“It is no different than walking into a store and stealing a video game off the shelf,” said Triller’s head of piracy Matt St. Claire.
Jake Paul defeated Ben Askren in one of the biggest combat sports events of the year.
According to Triller, if those payments are not made, the company will pursue the full $150,000 fine for anyone they can prove streamed the content illegally.
“VPNs all have to comply and turn over the actual IP addresses of each person who stole the fight in discovery,” Triller’s head of piracy Matt St. Claire told Reuters.
“We will be able to identify each and every person, VPN or not, as each stream has a unique fingerprint embedded in the content.”
The request is connected to a lawsuit filed by Triller against the owners of the H3Podcast website among others, who it accused of streaming the Jake Paul vs. Ben Askren event. Triller believe upwards of 2 million people watched the fight illegally. News regarding the suit was first broken by Kevin Iole. Triller believes it lost $100 million as a result of illegal streams.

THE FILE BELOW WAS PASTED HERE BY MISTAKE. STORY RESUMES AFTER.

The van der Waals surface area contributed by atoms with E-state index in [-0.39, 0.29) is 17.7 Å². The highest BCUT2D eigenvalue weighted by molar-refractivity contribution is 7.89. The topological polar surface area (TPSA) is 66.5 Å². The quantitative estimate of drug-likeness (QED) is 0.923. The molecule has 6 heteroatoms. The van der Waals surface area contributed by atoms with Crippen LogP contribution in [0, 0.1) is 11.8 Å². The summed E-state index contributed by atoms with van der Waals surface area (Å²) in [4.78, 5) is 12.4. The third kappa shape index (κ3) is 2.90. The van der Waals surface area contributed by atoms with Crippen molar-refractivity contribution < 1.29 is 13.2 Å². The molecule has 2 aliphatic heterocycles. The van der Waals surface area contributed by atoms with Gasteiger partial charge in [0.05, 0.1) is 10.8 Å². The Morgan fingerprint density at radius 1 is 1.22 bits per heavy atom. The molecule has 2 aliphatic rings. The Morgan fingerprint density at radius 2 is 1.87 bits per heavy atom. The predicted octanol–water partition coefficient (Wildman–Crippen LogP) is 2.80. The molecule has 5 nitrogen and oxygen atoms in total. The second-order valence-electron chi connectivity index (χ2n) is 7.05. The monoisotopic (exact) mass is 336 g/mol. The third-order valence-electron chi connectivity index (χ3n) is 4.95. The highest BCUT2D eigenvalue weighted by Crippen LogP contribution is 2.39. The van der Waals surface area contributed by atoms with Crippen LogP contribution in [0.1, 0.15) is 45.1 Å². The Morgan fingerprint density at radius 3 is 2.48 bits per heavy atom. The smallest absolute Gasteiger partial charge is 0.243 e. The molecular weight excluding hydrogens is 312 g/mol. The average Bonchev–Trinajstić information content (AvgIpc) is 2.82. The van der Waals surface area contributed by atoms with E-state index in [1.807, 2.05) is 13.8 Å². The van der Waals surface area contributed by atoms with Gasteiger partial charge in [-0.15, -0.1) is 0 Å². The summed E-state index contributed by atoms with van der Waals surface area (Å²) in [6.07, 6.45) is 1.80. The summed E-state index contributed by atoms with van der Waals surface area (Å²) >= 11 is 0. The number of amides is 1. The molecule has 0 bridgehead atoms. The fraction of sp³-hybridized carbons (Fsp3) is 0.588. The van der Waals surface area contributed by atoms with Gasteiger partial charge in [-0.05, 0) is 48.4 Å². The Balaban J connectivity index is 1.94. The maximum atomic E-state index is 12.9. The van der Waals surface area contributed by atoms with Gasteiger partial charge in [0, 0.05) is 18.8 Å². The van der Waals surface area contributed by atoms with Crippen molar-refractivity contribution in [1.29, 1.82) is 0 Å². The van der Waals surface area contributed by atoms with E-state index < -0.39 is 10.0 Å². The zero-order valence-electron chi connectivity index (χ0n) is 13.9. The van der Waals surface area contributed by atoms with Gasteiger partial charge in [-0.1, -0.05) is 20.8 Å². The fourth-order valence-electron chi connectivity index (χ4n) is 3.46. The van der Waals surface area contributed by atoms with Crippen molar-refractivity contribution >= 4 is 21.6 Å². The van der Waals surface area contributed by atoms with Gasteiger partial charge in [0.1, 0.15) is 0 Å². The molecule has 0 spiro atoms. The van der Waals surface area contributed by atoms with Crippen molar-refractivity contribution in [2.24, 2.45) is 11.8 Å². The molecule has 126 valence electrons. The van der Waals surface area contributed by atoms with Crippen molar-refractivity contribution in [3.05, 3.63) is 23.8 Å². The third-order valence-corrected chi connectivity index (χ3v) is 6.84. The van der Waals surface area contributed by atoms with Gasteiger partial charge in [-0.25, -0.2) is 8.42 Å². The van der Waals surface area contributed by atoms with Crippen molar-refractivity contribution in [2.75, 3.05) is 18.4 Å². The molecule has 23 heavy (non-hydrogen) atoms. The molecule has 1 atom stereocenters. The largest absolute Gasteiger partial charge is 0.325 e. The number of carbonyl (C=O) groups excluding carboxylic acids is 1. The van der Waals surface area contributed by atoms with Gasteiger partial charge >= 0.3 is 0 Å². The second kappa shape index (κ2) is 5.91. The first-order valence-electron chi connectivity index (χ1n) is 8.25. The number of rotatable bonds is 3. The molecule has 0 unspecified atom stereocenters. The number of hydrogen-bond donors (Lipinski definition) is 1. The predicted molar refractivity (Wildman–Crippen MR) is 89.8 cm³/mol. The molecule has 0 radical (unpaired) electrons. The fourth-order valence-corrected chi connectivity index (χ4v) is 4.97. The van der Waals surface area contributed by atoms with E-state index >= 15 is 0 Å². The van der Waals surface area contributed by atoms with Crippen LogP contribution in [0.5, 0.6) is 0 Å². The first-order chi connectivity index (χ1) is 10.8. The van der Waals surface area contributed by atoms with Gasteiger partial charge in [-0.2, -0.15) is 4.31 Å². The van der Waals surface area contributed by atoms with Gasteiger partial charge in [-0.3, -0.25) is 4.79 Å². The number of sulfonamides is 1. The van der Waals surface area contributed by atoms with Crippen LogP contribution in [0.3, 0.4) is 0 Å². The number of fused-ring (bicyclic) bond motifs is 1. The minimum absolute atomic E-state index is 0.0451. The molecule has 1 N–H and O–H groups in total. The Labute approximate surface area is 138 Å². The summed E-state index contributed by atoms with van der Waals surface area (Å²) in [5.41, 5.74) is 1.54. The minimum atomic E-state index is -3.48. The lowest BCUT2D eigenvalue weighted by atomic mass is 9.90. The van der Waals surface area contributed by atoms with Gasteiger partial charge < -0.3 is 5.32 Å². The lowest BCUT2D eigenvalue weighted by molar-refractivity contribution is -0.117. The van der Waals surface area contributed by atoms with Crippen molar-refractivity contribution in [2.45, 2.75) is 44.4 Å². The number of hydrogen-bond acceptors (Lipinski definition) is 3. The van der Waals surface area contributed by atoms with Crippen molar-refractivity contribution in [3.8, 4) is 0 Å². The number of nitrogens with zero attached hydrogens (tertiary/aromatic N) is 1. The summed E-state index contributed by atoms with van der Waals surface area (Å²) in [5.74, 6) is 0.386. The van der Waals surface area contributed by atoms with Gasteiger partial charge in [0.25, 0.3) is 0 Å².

“We are taking this position because it is outright theft,” St. Claire said. “It is no different than walking into a store and stealing a video game off the shelf.”
Regardless of the piracy, the Jake Paul vs. Ben Askren was huge success by most metrics. Analysts believe the event sold somewhere between 1.2 and 1.6 million PPVs, which is a massive number compared to most recent boxing or MMA live events. The fight itself, however, ended somewhat anti-climatically, after Jake Paul knocked out Ben Askren in the first round.
His brother, Logan Paul, is set to fight Floyd Mayweather Jr. in June this year.